Google Doodle celebrates late Saudi novelist Abdul Rahman Munif
Munif is widely regarded as one of the most significant Arabic language writers of the 20th centuries, and is considered one of the best Saudi authors.
Munif was born on 29 May 1933 in Amman, Jordan, to a Saudi father and an Iraqi mother. He moved to Baghdad, Cairo and later Belgrade for his education, and built a career in the oil industry - first as an economist in Iraq, and later for Syria’s oil ministry and the Organisation of the Petroleum Exporting Countries (OPEC).
When in Baghdad, he worked as an editor for the periodical Naft wa Al-Tanmiyya (Oil and Development). It was during this time that he wrote short stories and eventually published his first book.
Munif went on to write 15 novels and 9 non-fiction books that have been translated into ten languages, and is best known for his quintet of novels titled 'Mudan al-Milh' (Cities of Salt), published from 1984 to 1989.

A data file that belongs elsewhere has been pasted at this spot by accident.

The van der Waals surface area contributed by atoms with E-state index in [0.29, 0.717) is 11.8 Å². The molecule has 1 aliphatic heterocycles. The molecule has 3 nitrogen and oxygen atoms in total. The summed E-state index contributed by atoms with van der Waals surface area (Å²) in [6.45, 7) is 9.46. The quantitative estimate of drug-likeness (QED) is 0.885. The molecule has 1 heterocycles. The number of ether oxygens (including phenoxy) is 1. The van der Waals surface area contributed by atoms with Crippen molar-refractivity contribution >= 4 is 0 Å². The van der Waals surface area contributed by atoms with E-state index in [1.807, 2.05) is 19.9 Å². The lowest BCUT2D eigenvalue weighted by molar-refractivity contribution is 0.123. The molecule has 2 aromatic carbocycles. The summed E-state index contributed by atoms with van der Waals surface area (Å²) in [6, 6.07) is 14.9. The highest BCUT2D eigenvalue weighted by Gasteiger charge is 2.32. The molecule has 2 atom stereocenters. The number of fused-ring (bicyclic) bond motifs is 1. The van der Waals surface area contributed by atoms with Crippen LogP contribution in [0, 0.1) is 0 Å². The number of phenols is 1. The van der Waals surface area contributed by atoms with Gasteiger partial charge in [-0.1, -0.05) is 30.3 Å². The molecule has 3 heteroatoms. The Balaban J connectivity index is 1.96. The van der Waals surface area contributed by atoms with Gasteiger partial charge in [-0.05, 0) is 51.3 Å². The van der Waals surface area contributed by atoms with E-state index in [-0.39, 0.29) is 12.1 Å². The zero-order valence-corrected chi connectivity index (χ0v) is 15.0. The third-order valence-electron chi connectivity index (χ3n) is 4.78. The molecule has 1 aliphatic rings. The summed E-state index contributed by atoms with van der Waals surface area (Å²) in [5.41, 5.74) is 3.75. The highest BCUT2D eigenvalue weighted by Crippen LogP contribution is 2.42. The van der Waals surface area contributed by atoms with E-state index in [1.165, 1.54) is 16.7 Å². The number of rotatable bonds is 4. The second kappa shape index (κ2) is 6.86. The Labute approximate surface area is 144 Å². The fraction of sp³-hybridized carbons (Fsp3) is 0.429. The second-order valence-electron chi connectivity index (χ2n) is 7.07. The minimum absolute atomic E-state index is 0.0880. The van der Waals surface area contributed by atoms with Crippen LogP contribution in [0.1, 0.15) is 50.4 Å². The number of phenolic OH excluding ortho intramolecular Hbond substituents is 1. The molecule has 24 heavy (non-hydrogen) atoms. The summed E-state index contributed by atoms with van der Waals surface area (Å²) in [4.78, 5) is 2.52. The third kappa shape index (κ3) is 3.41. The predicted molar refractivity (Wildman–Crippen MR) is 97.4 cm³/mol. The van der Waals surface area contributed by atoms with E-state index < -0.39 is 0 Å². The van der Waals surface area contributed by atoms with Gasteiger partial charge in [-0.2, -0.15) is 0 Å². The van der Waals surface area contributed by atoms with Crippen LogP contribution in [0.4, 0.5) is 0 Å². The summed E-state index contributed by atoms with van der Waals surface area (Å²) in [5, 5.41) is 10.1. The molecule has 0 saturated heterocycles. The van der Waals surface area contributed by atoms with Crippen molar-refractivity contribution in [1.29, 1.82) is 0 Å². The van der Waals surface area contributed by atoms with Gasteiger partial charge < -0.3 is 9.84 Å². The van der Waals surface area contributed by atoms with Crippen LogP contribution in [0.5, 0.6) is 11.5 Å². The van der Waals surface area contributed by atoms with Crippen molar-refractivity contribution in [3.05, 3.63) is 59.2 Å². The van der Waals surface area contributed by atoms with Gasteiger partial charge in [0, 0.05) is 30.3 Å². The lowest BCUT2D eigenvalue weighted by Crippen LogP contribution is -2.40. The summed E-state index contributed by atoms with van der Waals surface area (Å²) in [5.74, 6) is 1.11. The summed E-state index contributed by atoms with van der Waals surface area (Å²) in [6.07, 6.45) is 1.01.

His novels included strong political elements and frequently criticised Arab government and societies, for which he was stripped of his Saudi nationality in 1963 and saw his work often banned in Arab states.
Munif’s work won several awards including the Al-Owais Cultural Award in 1989 and the Award of Cairo Gathering for Arab Creativity in Novel Writing in 1998.
He died in 2004, leaving behind an immense cultural and literary legacy. He is widely seen as belonging to the pantheon of the greatest Arab writers of the modern era.